In a small UNHCR shelter in the middle of town, Lina and her 5 children are smiling and happy as we enter their home. Lina is 42 years old and a single mother of 5. She lives with her sister who also has two children, one of which is the young boy receiving the milk and diapers assistance program run by LSESD’s community development and relief arm, MERATH. Her five children are a pair of twins at 16, then 12, 9, 5. With sitting pads in their front room and two stoves they show a very simple existence of a family working to survive month to month. Lina is one of many refugee women-headed households in Lebanon struggling to earn income and keep her children fed from day to day.
The fighting started in Syria in 2011 and in 2012 Lina fled to an Aleppo suburb from her home town just north of the city. She stayed there for two months and then fled the country to northern Lebanon with her family. She stayed there for two years but an abusive relationship at home drove her to leave her husband and join her mother and sister and their kids. Soon after she finally found her own place to rent for her children and has been living there for two months. She has been fortunate to find employment as a house keeper up to last month when she had an injury on the job and couldn’t work for the time being. When she had the job she was able to make $330 USD per month to help support her kids. $100 went towards rent per month and the rest goes to food, clothing, utilities and she still has to use some forms of credit on a monthly basis. She is embarrassed because her children wear the same clothes from week to week and only have one set of clothes. With the loss of the job she is thankful for the provision of the two programs that MERATH is implementing in partnership with the local church in the area — the Food Box Distribution and the Milk and Diapers program for her sister’s children. With this assistance she will have consistent food but will likely have to take on debt to cover other household expenses.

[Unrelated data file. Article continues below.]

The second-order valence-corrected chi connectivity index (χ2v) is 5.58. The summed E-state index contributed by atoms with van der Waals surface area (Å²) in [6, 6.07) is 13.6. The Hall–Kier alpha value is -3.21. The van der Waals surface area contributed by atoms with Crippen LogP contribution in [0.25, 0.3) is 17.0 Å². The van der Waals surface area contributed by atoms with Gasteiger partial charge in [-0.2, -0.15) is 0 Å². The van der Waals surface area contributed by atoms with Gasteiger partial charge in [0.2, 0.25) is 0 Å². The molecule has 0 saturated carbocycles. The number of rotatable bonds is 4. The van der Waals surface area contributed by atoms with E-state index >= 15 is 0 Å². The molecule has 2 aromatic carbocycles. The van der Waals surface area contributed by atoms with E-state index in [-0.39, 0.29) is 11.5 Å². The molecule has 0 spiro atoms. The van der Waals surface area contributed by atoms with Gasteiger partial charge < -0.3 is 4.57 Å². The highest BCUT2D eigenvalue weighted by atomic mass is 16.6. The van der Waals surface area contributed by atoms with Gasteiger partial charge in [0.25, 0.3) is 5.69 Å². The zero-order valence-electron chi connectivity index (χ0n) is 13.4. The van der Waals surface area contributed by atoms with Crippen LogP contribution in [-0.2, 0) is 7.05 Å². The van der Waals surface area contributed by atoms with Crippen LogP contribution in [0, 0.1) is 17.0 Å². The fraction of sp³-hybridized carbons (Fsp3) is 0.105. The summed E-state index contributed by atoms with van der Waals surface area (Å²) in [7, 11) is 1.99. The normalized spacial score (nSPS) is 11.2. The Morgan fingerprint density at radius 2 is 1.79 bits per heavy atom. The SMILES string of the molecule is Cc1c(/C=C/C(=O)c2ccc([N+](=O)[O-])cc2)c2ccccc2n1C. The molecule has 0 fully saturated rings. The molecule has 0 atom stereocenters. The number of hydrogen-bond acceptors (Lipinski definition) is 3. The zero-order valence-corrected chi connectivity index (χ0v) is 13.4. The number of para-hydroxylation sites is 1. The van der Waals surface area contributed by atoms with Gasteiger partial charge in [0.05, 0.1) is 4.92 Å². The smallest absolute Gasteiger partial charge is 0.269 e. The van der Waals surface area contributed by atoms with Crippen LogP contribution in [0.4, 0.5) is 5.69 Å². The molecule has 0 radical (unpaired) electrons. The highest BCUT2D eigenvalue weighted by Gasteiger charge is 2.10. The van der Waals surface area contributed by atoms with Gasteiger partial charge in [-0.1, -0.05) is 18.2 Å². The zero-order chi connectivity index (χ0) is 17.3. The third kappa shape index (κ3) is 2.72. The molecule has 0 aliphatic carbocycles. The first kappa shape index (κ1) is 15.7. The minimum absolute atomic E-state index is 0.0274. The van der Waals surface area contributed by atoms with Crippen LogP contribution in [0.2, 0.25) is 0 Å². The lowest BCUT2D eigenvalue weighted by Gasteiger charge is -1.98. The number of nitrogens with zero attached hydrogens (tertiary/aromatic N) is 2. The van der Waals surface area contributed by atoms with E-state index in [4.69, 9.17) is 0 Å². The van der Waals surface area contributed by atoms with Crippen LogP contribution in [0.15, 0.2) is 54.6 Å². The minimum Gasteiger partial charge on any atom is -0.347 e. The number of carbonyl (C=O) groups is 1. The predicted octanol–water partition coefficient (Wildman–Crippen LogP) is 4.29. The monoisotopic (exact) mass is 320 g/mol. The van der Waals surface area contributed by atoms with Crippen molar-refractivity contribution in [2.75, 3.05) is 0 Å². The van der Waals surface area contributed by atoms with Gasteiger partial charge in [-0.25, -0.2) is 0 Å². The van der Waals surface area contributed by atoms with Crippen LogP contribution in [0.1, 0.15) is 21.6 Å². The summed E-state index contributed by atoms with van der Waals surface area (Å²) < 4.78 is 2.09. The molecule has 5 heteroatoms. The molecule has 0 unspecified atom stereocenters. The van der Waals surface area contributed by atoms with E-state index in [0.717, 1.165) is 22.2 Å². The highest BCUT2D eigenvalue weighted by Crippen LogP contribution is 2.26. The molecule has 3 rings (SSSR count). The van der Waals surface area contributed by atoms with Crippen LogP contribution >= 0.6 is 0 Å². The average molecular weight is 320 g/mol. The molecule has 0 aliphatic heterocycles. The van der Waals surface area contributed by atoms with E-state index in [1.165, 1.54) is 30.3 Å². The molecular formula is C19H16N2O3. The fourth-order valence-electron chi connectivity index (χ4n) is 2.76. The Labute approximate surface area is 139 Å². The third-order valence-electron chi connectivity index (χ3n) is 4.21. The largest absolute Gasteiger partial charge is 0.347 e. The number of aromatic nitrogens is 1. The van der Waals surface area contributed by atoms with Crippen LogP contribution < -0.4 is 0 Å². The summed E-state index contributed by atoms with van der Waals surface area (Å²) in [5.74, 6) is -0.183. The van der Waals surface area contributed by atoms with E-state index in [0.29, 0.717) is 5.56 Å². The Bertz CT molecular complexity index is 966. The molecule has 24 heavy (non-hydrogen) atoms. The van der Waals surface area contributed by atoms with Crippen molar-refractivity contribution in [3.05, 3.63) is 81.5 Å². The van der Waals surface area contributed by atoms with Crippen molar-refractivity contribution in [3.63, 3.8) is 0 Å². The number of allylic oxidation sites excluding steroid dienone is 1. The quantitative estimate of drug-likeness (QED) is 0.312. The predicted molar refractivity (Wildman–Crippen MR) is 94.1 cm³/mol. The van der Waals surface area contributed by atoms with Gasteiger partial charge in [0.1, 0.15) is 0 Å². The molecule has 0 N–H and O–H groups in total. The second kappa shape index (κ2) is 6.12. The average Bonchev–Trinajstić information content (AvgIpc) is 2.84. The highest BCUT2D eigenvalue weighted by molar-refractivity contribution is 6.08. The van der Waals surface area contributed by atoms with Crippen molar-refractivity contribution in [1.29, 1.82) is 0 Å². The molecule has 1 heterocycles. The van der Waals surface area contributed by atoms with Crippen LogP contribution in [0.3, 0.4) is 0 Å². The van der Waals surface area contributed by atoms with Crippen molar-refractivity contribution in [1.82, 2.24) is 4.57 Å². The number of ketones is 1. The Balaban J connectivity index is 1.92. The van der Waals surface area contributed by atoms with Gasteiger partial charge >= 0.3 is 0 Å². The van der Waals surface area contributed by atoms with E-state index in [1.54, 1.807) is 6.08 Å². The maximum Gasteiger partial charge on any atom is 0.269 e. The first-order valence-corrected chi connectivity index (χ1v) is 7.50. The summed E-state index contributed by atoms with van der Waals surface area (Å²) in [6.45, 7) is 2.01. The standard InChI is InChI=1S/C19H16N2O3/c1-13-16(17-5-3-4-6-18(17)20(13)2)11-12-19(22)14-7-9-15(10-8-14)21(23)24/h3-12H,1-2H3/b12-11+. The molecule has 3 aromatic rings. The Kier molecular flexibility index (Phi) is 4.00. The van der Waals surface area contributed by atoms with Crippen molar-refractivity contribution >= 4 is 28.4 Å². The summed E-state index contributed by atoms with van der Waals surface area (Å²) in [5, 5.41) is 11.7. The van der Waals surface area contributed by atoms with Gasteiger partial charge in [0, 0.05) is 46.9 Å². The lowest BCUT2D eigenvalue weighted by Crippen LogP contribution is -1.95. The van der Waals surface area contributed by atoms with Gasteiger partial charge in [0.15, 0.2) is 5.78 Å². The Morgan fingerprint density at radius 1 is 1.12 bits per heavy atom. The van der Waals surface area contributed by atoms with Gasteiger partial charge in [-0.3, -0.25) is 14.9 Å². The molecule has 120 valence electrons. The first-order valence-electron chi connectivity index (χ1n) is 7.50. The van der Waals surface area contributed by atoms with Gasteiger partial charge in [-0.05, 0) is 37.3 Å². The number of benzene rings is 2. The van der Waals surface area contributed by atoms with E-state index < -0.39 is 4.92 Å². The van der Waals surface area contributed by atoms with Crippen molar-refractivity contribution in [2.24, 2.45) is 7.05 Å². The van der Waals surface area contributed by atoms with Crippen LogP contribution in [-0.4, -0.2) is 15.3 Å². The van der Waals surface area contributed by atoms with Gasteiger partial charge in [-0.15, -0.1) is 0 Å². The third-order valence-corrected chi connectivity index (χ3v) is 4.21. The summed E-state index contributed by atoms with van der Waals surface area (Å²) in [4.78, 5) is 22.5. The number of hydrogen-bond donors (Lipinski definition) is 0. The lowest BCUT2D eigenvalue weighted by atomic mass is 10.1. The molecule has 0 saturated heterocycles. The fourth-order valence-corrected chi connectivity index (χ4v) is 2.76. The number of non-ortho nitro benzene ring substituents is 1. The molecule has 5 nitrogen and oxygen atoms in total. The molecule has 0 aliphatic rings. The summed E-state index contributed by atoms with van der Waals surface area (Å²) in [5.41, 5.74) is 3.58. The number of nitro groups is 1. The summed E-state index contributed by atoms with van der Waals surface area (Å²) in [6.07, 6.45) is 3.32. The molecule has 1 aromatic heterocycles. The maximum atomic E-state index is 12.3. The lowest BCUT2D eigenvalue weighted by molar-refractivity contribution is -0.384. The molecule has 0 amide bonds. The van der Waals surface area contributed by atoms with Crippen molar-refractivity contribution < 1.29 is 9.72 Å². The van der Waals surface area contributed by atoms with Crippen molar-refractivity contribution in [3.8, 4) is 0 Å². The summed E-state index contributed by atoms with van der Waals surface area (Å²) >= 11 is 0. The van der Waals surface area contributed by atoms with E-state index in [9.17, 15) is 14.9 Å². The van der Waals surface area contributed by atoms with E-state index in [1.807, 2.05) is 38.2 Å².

Before she fled from Syria life was very good. She lived with her husband and their kids and they were all safe. They had a cherry orchard of 350 trees and only worked in harvest times to pick and prepare the cherries. They enjoyed their life as farmers and lived in peace. She loved her life in Syria but wouldn’t go back since all her family has fled the country because of the war.
Lina is very thankful for the assistance from the church. The food box includes sugar, oil, beans, hummus and other items. Lina says, “Thank Jesus. Give to us. Please do not forget us”. The milk and diapers program is very needed and Lina is so thankful that it provides for her sister’s son who lives with her. Her sister adds to the support from her own earnings every month to try and provide diapers as much as she can as well. Through the support she has received, her family will hope to make it through until she can find work again. Lina has hope for the future and looks forward to a day when her children can live like other children and be fully provided for. Lina says, “I want life to be 100% different from the life I live right now.”